Dvira and fellow archaeologist Israel Prize laureate Dr. Gabriel Barkay understand better than most the immense importance of these piles of dirt. From 2004 to 2017, they and thousands of volunteers sifted through the rubble that the waqf removed from the Mount in 1999. This painstaking work turned up about half a million tiny finds from the First and Second Temple eras, as well as later periods: tens of thousands of pottery fragments, thousands of ancient coins, jewelry in many styles made from a range of materials, and a rich assortment of beads, arrowheads, ballista stones, pendants, amulets, and seals.
One of the standout discoveries was a piece of flooring of the Opus Stakila type, which allowed researchers to recreate the floor of the Temple Mount in the time of King Herod. About 20% of the finds date back to the time of the First Temple and include a clay impression bearing a mark from the royal seal of King Hezekiah.
Some 3,000 tons of rubble and dirt remain on the Mount, but the waqf and Jordan have thus far banned any archaeological work in the holy compound, a decision accepted by the Israeli government and its police force. It would be a boon for the science of archaeology if archaeologists had access to the mounds of rubble. Sifting and researching at the site where material was excavated is nothing like sifting through it at a distant location.
From time to time, the Muslims have tried to attack the mounds. The most recent one was a larger-scale attempt, but it failed. Barkay says that 97% of the material was unharmed.
“The real damage is in the act itself, the waqf’s attempt to carry out a hijacking and prove that it’s in charge there, while in everything having to do with antiquities and archaeology, the Israel Antiquities Authority should be in charge,” Barkay says.
Turning down the heat
When all is said and done, it’s really the police who are in charge on the Temple Mount. Police personnel are the ones who decide whether and when to call in the IAA. By definition, oversight of the Temple Mount is not free. Shuka Dorfman, who headed the IAA for 14 years until he died in 2014, admitted in his book “Under the Surface” that the IAA’s hands were largely tied when it came to enforcing the Antiquities Law on the Temple Mount, and that it was the government that had tied them. An attorney general who examined the Israeli authorities’ handling of the Temple Mount and the supervision of the antiquities of the site directed harsh criticism at the government, which for some reason still has not been cleared for publication.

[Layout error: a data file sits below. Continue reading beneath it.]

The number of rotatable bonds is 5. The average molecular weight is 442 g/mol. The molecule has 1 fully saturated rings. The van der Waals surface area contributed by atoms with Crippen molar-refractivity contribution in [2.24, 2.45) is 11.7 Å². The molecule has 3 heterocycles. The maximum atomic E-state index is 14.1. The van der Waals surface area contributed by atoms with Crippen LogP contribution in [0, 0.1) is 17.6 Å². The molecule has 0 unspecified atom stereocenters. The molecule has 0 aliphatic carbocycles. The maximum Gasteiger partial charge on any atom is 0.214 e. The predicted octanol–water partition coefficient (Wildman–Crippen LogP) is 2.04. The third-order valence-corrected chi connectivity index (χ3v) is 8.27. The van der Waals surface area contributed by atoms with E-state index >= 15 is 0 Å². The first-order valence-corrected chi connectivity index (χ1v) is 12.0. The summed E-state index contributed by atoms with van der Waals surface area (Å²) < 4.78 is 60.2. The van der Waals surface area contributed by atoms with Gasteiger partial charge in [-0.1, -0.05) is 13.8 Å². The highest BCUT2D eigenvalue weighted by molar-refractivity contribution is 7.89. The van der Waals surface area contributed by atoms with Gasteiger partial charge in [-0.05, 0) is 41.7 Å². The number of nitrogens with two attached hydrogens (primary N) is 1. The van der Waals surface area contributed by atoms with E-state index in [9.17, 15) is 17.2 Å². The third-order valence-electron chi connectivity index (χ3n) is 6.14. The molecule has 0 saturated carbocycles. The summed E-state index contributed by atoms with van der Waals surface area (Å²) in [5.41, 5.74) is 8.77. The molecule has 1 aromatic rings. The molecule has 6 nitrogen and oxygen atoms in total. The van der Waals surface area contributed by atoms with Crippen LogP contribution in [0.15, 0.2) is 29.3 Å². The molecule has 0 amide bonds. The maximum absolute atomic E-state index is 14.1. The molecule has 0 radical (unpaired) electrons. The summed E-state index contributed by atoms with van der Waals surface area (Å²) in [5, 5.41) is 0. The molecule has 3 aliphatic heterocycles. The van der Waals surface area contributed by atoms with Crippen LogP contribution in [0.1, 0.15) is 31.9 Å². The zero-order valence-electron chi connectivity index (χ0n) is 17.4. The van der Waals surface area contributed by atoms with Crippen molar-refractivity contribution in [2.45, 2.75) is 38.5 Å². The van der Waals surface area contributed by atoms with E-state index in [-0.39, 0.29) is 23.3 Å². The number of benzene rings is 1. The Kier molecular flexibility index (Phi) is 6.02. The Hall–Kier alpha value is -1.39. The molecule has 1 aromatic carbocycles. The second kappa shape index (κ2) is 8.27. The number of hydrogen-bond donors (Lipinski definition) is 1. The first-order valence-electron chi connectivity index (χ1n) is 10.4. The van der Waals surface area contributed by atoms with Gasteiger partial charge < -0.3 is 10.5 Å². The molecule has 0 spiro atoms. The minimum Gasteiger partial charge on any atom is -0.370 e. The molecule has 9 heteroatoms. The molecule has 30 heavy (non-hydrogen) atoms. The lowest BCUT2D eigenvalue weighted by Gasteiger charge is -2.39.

This time, at any rate, the police responded quickly. It set up a lookout on top of the Golden Gate from which it can observe the mounds of rubble. The waqf rushed to its Jordanian patron and demanded that the observation post be removed, claiming that it violated the status quo. Prime Minister Benjamin Netanyahu raised the matter in his recent meeting with King Abdullah of Jordan. The fate of the new observation point is unclear. For now, it’s still in place, but currents are running high in the Muslim “authorities,” and the Mount itself is not quiet. The Muslims see even this lookout as a threat to the status quo.
This past week saw a resumption of harassment of Jews visiting the Mount. Arrests were made. Having learned its lesson from last summer and the metal detectors crisis, the Israel Police isn’t being at all dismissive of what appears to be a minor fuss. Meanwhile, behind the scenes, Israel is in contact with Jordan and the waqf to ensure that what is happening on the Mount doesn’t cause another explosion.